Polls Apart

A Twitter account, @JeremyCorbyn4PM, published a Tweet which has been widely circulated. I have reproduced the screenshot below. The thrust of the Tweet is to defend recent poor polling results of the Labour Party, to suggest it is the fault of the “Coup” rather than a result of Jeremy Corbyn’s failures. It states in terms “We were polling level with the Tories before the coup: anyone who sets any store by these things should place the blame at the door of the plotters.”

Here is their statement in full (as an interesting aside the Twitter account makes it plain they don’t speak on behalf of the official Jeremy Corbyn camp or the Labour Party, and that in itself may reveal part of the problem with the Labour Party at the moment….)

Is this a fair point made on behalf of Corbyn? His supporters have certainly run with it, Re-Tweeting it far and wide with the glib abandon of children in a playground singing about people sitting in a tree K-I-S-S-I-N-G. 

A group called “bloc” made a similar point on Facebook on 27th July when they published this graph with their accompanying commentary blaming the plotters and extolling Corbyn’s success. Here is another pretty screenshot for you

So there we have it. Pretty conclusive. Jeremy was totally smashing it and it is only those pesky Establishment types in the PLP that have ruined the crest of success the Labour Party were going to ride all the way to General Election glory in 2020. 

Save for the fact that it does not show this at all. In polls from 18th April 2016 to 10th July by ICM, Opinium, YouGov, Ipsos and BMG the mode result for the Labour (the one that occurs most frequently) is 30%. The mean polling result (the average of all the polls) is 32%. The range is between 29% and 35%. For the Conservatives the mode is 34% and the mean is 37.8%. In 25 polls in that time there has been one tie and one poll, on 26th April, which put Labout ahead. 

My analysis pretty much matches bloc’s pretty graph above. The Conservatives have, by and large, been ahead in the polls. Now the polls do not tell the whole story, and this is where it gets bad for Corbyn. 

More recent polls put the Conservatives way ahead. Of course the discord in the Labour Party and the apparent inability to organize an election in a democractic body is not helping that situation. The Conservatives are also benefiting, however, from the new manager bounce that even teams facing relegation suffer from. The public like a new leader because they have not had time to mess it up yet. So it is undoubtedly the case that Theresa May is having a good time in the polls.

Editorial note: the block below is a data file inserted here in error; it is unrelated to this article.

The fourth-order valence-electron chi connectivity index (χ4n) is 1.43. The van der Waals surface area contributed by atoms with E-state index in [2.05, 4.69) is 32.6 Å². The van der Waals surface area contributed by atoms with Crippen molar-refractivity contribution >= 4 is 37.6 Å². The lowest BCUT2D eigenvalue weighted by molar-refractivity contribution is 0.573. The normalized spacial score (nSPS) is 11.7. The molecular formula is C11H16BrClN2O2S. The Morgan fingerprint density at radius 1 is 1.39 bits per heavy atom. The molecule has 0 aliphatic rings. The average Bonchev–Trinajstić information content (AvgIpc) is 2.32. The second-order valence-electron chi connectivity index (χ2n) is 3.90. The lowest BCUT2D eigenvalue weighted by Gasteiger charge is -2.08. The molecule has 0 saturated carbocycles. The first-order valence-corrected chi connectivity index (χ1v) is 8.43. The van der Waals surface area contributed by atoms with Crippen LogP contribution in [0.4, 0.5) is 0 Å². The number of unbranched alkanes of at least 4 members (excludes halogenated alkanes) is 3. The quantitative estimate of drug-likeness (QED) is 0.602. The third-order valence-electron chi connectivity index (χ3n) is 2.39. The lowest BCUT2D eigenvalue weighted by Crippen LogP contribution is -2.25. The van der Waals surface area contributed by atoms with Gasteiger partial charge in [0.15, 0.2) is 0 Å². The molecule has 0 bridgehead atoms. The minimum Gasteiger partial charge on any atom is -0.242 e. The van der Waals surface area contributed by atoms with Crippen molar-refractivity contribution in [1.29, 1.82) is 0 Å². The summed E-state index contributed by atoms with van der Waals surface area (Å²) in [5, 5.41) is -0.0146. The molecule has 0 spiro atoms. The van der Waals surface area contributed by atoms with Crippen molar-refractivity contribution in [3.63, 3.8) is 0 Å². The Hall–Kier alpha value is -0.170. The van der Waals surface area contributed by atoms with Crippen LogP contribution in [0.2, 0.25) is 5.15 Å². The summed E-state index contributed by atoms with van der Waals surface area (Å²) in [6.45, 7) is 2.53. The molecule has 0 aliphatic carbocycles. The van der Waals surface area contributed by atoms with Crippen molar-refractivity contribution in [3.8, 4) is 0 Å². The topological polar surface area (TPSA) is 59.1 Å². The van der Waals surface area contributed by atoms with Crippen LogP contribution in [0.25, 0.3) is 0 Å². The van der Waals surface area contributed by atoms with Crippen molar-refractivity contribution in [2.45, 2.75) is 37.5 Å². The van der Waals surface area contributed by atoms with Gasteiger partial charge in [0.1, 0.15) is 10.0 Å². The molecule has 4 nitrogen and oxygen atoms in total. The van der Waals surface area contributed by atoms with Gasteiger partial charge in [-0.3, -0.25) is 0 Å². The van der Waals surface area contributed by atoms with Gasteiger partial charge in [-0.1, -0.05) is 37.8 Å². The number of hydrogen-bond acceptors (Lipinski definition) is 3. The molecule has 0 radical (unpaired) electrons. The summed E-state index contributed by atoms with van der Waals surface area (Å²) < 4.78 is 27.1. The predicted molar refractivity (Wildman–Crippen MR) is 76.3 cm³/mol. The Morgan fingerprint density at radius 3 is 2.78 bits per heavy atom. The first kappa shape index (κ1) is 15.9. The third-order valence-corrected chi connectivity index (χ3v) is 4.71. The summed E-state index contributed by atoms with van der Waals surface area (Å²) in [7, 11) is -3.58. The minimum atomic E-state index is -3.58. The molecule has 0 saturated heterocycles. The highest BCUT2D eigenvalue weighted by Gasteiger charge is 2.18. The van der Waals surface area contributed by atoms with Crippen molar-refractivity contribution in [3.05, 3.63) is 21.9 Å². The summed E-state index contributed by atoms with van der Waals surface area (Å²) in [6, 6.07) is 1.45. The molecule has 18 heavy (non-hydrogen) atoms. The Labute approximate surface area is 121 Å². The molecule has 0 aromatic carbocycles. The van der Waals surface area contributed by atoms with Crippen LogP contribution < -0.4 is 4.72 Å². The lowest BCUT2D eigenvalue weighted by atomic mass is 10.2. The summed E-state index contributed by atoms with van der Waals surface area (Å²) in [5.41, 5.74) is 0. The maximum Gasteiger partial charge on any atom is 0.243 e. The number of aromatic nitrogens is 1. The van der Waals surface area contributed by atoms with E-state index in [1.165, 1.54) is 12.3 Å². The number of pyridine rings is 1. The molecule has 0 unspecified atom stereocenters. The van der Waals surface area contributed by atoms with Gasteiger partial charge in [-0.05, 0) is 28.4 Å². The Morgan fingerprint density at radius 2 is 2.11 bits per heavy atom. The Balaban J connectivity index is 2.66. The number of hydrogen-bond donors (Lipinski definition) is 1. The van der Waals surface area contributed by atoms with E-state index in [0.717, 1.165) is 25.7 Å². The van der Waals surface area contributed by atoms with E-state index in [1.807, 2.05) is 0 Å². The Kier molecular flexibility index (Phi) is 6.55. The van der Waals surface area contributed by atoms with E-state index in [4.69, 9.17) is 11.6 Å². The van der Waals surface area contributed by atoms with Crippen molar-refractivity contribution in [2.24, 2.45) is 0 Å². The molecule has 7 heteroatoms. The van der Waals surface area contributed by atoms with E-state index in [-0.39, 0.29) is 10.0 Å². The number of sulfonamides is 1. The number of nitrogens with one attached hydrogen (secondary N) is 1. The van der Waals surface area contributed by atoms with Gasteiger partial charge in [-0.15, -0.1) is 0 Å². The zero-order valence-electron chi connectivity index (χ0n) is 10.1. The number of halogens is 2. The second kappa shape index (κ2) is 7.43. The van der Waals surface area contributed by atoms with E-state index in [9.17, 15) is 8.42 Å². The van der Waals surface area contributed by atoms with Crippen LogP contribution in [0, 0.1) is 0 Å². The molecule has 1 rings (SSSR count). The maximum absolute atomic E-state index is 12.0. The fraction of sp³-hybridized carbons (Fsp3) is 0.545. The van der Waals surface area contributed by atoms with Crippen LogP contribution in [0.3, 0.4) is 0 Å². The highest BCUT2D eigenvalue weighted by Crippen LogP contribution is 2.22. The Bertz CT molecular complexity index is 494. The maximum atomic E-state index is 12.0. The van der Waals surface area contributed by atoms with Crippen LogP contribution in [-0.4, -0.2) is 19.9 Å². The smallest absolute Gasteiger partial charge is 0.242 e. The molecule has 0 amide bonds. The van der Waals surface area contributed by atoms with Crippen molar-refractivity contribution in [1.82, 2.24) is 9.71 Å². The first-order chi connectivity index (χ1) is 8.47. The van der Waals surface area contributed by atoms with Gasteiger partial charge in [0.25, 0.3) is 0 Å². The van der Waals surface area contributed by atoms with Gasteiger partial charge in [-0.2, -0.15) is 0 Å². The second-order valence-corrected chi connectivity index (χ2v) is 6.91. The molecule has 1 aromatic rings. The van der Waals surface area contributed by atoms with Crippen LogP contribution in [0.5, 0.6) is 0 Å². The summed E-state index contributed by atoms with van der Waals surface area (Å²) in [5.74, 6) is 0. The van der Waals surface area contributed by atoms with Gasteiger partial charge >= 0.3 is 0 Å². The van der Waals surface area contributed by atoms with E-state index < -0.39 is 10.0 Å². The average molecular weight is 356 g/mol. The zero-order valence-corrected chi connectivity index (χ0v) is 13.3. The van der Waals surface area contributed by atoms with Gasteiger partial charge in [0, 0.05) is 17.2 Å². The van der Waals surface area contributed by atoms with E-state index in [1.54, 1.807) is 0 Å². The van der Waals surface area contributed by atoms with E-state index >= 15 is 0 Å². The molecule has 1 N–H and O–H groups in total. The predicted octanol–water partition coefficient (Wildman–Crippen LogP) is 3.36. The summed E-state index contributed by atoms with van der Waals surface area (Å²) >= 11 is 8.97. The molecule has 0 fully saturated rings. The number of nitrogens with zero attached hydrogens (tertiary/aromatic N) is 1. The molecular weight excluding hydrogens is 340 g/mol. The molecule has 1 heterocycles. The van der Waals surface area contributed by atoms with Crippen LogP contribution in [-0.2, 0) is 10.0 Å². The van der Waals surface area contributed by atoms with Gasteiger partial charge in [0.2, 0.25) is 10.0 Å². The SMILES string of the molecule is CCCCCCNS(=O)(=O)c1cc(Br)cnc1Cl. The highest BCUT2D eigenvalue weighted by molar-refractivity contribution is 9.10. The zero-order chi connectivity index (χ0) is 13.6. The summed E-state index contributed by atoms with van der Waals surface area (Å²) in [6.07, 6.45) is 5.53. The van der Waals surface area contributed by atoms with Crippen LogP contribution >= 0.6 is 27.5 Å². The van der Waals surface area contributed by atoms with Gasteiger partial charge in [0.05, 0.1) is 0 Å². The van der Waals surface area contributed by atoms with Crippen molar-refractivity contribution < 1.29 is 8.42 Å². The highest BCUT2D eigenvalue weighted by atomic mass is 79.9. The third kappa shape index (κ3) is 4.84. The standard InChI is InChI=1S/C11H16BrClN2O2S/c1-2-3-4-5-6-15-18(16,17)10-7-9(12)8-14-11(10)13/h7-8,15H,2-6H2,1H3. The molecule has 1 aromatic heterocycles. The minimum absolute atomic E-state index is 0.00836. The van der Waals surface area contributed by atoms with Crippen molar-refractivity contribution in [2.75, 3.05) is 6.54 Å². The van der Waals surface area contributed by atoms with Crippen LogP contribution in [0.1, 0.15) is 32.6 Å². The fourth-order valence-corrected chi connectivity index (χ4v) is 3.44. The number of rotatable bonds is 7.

It is actually the polls from before the infighting that tell the depressing tale. Through April, May and into June the Conservatives were at their weakest. They were divided with Cameron and Osbourne pitted against Johnson and Gove. They had infighting galore. The Prime Minister was a lame duck PM. Then the country and the economy was thrown into turmoil by the Referendum Result and the Prme Minister resigned. Was Corbyn able to take advantage of the chaos, infighting and instability in the Goverment to take a clear lead? Did he woo the swinging voter? 

The answer is, without doubt, no he was not able to. The Labour Party poll figures remain, by and large, fairly level. A Government that the public should dislike because of where we are in the cycle of politics, whom should be damaged by the severity of austerity and who were a wounded dog in the pre and post referendum period barely had a glove landed on them by Corbyn. 

That was before plotters. That was before the coup. 

That is why Labour would not win a General Election under Corbyn. Rallies and popularity in sections of social media do not win General Elections. Being popular amongst your core voters will not win a General Election, if it did then we have more to fear from Britain First than just their hateful ideology. 

Polls are wrong, of course they are. They have statistical anomalies and weaknesses. Nonetheless I am more than happy that they tell me more about the reaction to Corbyn than they do about the “coup”, particularly when you stop to think for a minute about the fact this was the time when making gains was going to be at its easiest. 

Get this wrong and we will have 8 years wishing that we had got it right. 

Leave a Reply

Fill in your details below or click an icon to log in:

WordPress.com Logo

You are commenting using your WordPress.com account. Log Out /  Change )

Google photo

You are commenting using your Google account. Log Out /  Change )

Twitter picture

You are commenting using your Twitter account. Log Out /  Change )

Facebook photo

You are commenting using your Facebook account. Log Out /  Change )

Connecting to %s